between two elastic media and in the limit of rigid elastic
media—i.e., the type of cluster model discussed by Erdmann
and Schwarz (18,19).
Due to the periodic nature of the problem, we focus our
attention on one cluster and adopt a set of coordinates
(x, z) with directions shown in Fig. 1 and origin located at
the center of the cluster. In our plane strain model, the total
number of bonds within the cluster is Nt¼ 2a/b. To under-
stand how interfacial traction is distributed within the
adhesion domain, let us first consider the initial state when
all bonds are closed. In this case, the tangential and normal
between two dissimilar elastic media under an inclined tensile stress.
Schematic illustration of a periodic array of adhesion clusters
Biophysical Journal 97(9) 2438–2445
Adhesion Model of Periodic Bond Clusters2439
components of interfacial traction, t(x) and s(x), are related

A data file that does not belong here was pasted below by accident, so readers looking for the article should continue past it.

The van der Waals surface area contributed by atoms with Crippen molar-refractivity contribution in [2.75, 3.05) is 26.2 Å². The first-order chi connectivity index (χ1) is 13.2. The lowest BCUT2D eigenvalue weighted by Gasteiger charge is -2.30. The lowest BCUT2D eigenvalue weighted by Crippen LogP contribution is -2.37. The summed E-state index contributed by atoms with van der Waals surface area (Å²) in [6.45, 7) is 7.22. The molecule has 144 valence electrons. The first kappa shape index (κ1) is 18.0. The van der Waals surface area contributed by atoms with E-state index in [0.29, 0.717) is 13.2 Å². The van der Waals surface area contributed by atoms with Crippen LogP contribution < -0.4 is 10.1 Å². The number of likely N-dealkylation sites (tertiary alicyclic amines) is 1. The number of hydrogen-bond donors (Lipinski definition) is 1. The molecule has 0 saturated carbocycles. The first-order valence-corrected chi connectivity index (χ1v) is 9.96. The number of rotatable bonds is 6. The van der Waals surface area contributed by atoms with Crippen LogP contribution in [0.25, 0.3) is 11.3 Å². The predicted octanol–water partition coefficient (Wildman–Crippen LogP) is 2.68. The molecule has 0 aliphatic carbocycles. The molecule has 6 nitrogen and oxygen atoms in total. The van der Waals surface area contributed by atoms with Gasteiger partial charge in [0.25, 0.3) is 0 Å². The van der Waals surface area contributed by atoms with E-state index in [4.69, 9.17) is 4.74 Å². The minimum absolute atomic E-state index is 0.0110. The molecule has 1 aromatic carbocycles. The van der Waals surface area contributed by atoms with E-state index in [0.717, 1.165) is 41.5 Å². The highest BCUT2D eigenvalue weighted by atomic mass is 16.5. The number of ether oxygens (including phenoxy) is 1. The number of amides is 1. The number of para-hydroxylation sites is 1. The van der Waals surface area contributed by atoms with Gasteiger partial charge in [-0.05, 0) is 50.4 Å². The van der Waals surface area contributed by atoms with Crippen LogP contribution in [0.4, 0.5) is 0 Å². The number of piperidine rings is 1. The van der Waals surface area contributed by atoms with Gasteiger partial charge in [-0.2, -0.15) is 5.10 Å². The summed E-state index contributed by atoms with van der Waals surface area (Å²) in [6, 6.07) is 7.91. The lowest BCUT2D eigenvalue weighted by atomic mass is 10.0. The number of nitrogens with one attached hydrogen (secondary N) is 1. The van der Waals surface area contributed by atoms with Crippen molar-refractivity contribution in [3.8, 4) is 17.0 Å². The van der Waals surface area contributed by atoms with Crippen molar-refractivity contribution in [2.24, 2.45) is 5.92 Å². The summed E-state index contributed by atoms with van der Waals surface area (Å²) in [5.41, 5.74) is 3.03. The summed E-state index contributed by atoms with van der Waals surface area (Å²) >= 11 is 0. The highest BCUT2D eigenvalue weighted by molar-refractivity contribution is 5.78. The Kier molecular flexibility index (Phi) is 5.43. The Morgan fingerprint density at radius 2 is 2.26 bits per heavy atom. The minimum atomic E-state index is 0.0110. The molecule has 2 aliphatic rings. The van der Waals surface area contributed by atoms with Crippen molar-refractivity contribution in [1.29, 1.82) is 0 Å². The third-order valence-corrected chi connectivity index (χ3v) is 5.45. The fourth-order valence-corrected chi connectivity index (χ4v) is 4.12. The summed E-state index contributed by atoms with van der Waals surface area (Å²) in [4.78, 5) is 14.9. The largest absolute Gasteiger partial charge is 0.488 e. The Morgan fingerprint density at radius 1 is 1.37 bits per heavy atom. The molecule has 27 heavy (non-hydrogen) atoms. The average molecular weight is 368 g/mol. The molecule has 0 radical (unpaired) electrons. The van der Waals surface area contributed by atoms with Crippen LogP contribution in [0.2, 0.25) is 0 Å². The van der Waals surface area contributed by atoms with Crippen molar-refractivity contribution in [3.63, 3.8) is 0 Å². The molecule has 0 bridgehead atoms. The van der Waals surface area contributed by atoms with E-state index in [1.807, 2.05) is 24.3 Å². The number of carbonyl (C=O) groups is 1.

to displacement discontinuities across the interface as
sðxÞ ¼ rLRkLR
where uxand uzare displacements in x and z directions,
respectively. Superscripts C and S here denote cell and
substrate. Using the elastic Green’s function for semi-infinite
media (22), it can be shown that t(x) and s(x) obey the inte-
tðxÞ ¼ rLRkLR
xðxÞ ? uS
zðxÞ ? uS
?pðx ? sÞ
?pðx ? sÞ
ds þ 2cbsðxÞ
ds ? 2cbtðxÞ
?ð1 ? 2nCÞð1 þ nCÞ
The global force balance along the interface requires that
?ð1 ? 2nSÞð1 þ nSÞ
?atðxÞdx ¼ 2csNsinqcosq
?asðxÞdx ¼ 2csNsin2q
Equation 3 shows that the interfacial traction is governed by
nized as one of Dundurs’ constants (26) for elasticity prob-